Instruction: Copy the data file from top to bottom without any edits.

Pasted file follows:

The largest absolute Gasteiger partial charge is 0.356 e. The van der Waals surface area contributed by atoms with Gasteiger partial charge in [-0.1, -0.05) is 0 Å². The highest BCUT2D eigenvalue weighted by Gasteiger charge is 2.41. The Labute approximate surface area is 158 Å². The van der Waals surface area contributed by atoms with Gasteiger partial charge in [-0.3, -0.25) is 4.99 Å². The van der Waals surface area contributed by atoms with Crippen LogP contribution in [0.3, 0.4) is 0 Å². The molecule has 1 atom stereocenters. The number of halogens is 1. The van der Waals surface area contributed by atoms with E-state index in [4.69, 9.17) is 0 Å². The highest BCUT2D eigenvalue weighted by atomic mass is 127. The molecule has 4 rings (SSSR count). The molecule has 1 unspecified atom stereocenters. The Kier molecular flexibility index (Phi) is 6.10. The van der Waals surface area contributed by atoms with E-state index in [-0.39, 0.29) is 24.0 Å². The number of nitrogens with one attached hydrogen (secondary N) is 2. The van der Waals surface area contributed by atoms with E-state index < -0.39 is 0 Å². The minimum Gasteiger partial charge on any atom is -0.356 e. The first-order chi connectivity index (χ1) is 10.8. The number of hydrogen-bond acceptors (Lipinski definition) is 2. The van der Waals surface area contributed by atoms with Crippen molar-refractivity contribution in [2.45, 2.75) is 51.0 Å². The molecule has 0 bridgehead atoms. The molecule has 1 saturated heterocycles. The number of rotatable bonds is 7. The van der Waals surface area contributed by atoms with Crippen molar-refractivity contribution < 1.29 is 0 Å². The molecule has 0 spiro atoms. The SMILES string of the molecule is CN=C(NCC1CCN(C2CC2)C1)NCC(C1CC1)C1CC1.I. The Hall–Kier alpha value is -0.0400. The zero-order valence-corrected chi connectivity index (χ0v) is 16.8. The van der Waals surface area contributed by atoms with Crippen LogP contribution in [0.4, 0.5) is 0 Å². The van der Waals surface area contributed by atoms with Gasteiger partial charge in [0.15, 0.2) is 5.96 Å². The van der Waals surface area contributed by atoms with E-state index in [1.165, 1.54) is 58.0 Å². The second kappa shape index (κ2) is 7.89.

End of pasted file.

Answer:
The largest absolute Gasteiger partial charge is 0.356 e. The van der Waals surface area contributed by atoms with Gasteiger partial charge in [-0.1, -0.05) is 0 Å². The highest BCUT2D eigenvalue weighted by Gasteiger charge is 2.41. The Labute approximate surface area is 158 Å². The van der Waals surface area contributed by atoms with Gasteiger partial charge in [-0.3, -0.25) is 4.99 Å². The van der Waals surface area contributed by atoms with Crippen LogP contribution in [0.3, 0.4) is 0 Å². The molecule has 1 atom stereocenters. The number of halogens is 1. The van der Waals surface area contributed by atoms with E-state index in [4.69, 9.17) is 0 Å². The highest BCUT2D eigenvalue weighted by atomic mass is 127. The molecule has 4 rings (SSSR count). The molecule has 1 unspecified atom stereocenters. The Kier molecular flexibility index (Phi) is 6.10. The van der Waals surface area contributed by atoms with E-state index in [-0.39, 0.29) is 24.0 Å². The number of nitrogens with one attached hydrogen (secondary N) is 2. The van der Waals surface area contributed by atoms with E-state index < -0.39 is 0 Å². The minimum Gasteiger partial charge on any atom is -0.356 e. The first-order chi connectivity index (χ1) is 10.8. The number of hydrogen-bond acceptors (Lipinski definition) is 2. The van der Waals surface area contributed by atoms with Crippen molar-refractivity contribution in [2.45, 2.75) is 51.0 Å². The molecule has 0 bridgehead atoms. The molecule has 1 saturated heterocycles. The number of rotatable bonds is 7. The van der Waals surface area contributed by atoms with Crippen molar-refractivity contribution < 1.29 is 0 Å². The molecule has 0 spiro atoms. The SMILES string of the molecule is CN=C(NCC1CCN(C2CC2)C1)NCC(C1CC1)C1CC1.I. The Hall–Kier alpha value is -0.0400. The zero-order valence-corrected chi connectivity index (χ0v) is 16.8. The van der Waals surface area contributed by atoms with Crippen LogP contribution in [0.4, 0.5) is 0 Å². The van der Waals surface area contributed by atoms with Gasteiger partial charge in [0.15, 0.2) is 5.96 Å². The van der Waals surface area contributed by atoms with E-state index in [1.165, 1.54) is 58.0 Å². The second kappa shape index (κ2) is 7.89.